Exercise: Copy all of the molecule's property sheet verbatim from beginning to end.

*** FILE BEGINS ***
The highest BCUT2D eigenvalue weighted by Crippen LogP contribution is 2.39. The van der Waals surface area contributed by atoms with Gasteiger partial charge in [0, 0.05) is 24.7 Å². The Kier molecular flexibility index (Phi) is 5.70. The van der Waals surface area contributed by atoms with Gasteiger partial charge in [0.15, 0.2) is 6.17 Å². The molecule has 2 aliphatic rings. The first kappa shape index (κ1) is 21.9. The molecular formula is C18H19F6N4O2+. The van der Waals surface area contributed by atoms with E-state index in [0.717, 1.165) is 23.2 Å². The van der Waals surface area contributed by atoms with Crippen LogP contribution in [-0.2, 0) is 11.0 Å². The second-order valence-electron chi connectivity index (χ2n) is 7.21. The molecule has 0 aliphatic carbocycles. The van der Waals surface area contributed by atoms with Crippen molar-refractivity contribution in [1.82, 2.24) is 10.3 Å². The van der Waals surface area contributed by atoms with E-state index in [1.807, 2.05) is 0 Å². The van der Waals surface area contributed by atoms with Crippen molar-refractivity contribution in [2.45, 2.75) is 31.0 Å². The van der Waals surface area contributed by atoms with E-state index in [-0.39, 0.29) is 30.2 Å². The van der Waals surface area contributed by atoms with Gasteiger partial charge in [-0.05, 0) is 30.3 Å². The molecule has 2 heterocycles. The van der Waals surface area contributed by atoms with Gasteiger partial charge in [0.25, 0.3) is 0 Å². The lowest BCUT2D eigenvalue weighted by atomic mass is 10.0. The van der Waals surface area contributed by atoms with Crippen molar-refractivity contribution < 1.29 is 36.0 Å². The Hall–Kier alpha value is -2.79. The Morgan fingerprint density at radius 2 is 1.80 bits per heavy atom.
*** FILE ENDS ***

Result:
The highest BCUT2D eigenvalue weighted by Crippen LogP contribution is 2.39. The van der Waals surface area contributed by atoms with Gasteiger partial charge in [0, 0.05) is 24.7 Å². The Kier molecular flexibility index (Phi) is 5.70. The van der Waals surface area contributed by atoms with Gasteiger partial charge in [0.15, 0.2) is 6.17 Å². The molecule has 2 aliphatic rings. The first kappa shape index (κ1) is 21.9. The molecular formula is C18H19F6N4O2+. The van der Waals surface area contributed by atoms with E-state index in [0.717, 1.165) is 23.2 Å². The van der Waals surface area contributed by atoms with Crippen LogP contribution in [-0.2, 0) is 11.0 Å². The second-order valence-electron chi connectivity index (χ2n) is 7.21. The molecule has 0 aliphatic carbocycles. The van der Waals surface area contributed by atoms with Crippen molar-refractivity contribution in [1.82, 2.24) is 10.3 Å². The van der Waals surface area contributed by atoms with E-state index in [1.807, 2.05) is 0 Å². The van der Waals surface area contributed by atoms with Crippen molar-refractivity contribution in [2.45, 2.75) is 31.0 Å². The van der Waals surface area contributed by atoms with E-state index in [-0.39, 0.29) is 30.2 Å². The van der Waals surface area contributed by atoms with Gasteiger partial charge in [-0.05, 0) is 30.3 Å². The molecule has 2 heterocycles. The van der Waals surface area contributed by atoms with Gasteiger partial charge in [0.25, 0.3) is 0 Å². The lowest BCUT2D eigenvalue weighted by atomic mass is 10.0. The van der Waals surface area contributed by atoms with Crippen molar-refractivity contribution < 1.29 is 36.0 Å². The Hall–Kier alpha value is -2.79. The Morgan fingerprint density at radius 2 is 1.80 bits per heavy atom.